Shares in Glencore slumped almost 30% to close at a record low, following a note by analysts at Investec, which raised doubts about the Swiss company’s valuation should commodities prices not improve.
“If major commodity prices remain at current levels, out analysis implies that, in the absence of substantial restructuring, nearly all the equity value of […] Glencore […] could evaporate,” the investment bank said.
Glencore recently announced a plan to cut its huge debt pile through a £2.5 billion (US$3.8 billion) share placement, the suspension of its dividend and asset sales. The company is currently weighed down by over US$30 billion of net debt (total debt less cash and the value of the commodities it holds for trading purposes) following is purchase of Xstrata in 2012, while its market capitalisation has fallen to about US$15 billion.
In response to the fall in share price, the company said in a statement that it had "taken proactive steps to position our company to withstand current commodity market conditions. Our business remains operationally and financially robust – we have positive cash flow, good liquidity and absolutely no solvency issues."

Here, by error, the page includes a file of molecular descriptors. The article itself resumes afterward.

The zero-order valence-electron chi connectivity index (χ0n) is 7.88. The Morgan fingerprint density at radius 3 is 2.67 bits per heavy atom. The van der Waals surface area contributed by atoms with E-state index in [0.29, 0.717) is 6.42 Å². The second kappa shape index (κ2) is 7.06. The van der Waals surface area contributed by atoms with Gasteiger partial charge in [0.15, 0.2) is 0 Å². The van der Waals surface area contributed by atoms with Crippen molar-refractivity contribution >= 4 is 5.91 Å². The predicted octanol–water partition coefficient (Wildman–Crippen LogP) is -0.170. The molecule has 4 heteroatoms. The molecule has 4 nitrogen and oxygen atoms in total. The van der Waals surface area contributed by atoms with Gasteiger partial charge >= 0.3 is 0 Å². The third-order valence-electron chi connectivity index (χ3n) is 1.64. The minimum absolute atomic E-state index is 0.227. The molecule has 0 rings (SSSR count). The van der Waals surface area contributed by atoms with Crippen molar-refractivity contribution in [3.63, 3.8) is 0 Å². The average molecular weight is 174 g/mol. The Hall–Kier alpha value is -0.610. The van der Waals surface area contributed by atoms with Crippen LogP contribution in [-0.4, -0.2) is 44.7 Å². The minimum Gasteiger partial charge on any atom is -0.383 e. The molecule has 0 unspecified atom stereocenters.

"Mining companies gorged themselves on cheap debt in a race to grow production following the Chinese stimulus that occurred in the wake of the great financial crisis,” Hunter Hillcoat, an analyst at Investec, told the BBC. "The consequences are only now coming home to roost, as mines take a long time to build."
And more pain may be in store with traders warning Reuters that Glencore’s share price might fall further as more assets were put up for sale: “The market is concerned that there is going to be a fire-sale going on at Glencore, Basil Petrides of Beaufort Securities told the new agency. “I don’t think anyone knows where the floor is on the stock at the moment.”
Meanwhile, Anglo American, which was also mentioned in Investec’s note, saw its shares close 10%. The FTSE 350 mining index sank to its lowest level since December 2008.
Edited from various sources by Jonathan Rowland.
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